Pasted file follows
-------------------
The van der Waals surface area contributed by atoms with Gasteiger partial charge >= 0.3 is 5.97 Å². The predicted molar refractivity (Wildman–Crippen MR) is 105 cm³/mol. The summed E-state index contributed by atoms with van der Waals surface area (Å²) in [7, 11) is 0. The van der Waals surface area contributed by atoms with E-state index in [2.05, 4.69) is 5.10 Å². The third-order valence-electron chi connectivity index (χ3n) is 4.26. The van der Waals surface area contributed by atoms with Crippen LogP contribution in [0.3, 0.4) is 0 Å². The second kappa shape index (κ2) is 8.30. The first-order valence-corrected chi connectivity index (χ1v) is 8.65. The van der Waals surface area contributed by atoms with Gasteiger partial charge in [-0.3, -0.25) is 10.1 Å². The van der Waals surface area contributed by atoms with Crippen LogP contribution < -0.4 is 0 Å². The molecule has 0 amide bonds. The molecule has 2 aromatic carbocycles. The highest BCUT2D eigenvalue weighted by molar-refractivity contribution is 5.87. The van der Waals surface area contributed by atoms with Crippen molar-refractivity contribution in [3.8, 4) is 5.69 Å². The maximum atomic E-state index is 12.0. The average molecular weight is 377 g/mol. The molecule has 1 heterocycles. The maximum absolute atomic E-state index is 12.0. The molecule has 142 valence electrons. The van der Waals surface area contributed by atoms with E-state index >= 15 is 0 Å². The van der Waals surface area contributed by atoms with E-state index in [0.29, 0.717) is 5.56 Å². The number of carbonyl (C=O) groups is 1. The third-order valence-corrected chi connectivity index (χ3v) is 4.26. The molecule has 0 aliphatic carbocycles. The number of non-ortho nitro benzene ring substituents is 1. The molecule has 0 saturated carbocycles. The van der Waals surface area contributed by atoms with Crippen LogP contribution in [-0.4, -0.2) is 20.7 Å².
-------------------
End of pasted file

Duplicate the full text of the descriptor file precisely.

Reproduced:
The van der Waals surface area contributed by atoms with Gasteiger partial charge >= 0.3 is 5.97 Å². The predicted molar refractivity (Wildman–Crippen MR) is 105 cm³/mol. The summed E-state index contributed by atoms with van der Waals surface area (Å²) in [7, 11) is 0. The van der Waals surface area contributed by atoms with E-state index in [2.05, 4.69) is 5.10 Å². The third-order valence-electron chi connectivity index (χ3n) is 4.26. The van der Waals surface area contributed by atoms with Crippen LogP contribution in [0.3, 0.4) is 0 Å². The second kappa shape index (κ2) is 8.30. The first-order valence-corrected chi connectivity index (χ1v) is 8.65. The van der Waals surface area contributed by atoms with Gasteiger partial charge in [-0.3, -0.25) is 10.1 Å². The van der Waals surface area contributed by atoms with Crippen LogP contribution < -0.4 is 0 Å². The molecule has 0 amide bonds. The molecule has 2 aromatic carbocycles. The highest BCUT2D eigenvalue weighted by molar-refractivity contribution is 5.87. The van der Waals surface area contributed by atoms with Crippen molar-refractivity contribution in [3.8, 4) is 5.69 Å². The maximum atomic E-state index is 12.0. The average molecular weight is 377 g/mol. The molecule has 1 heterocycles. The maximum absolute atomic E-state index is 12.0. The molecule has 142 valence electrons. The van der Waals surface area contributed by atoms with E-state index >= 15 is 0 Å². The van der Waals surface area contributed by atoms with E-state index in [0.29, 0.717) is 5.56 Å². The number of carbonyl (C=O) groups is 1. The third-order valence-corrected chi connectivity index (χ3v) is 4.26. The molecule has 0 aliphatic carbocycles. The number of non-ortho nitro benzene ring substituents is 1. The molecule has 0 saturated carbocycles. The van der Waals surface area contributed by atoms with Crippen LogP contribution in [-0.4, -0.2) is 20.7 Å².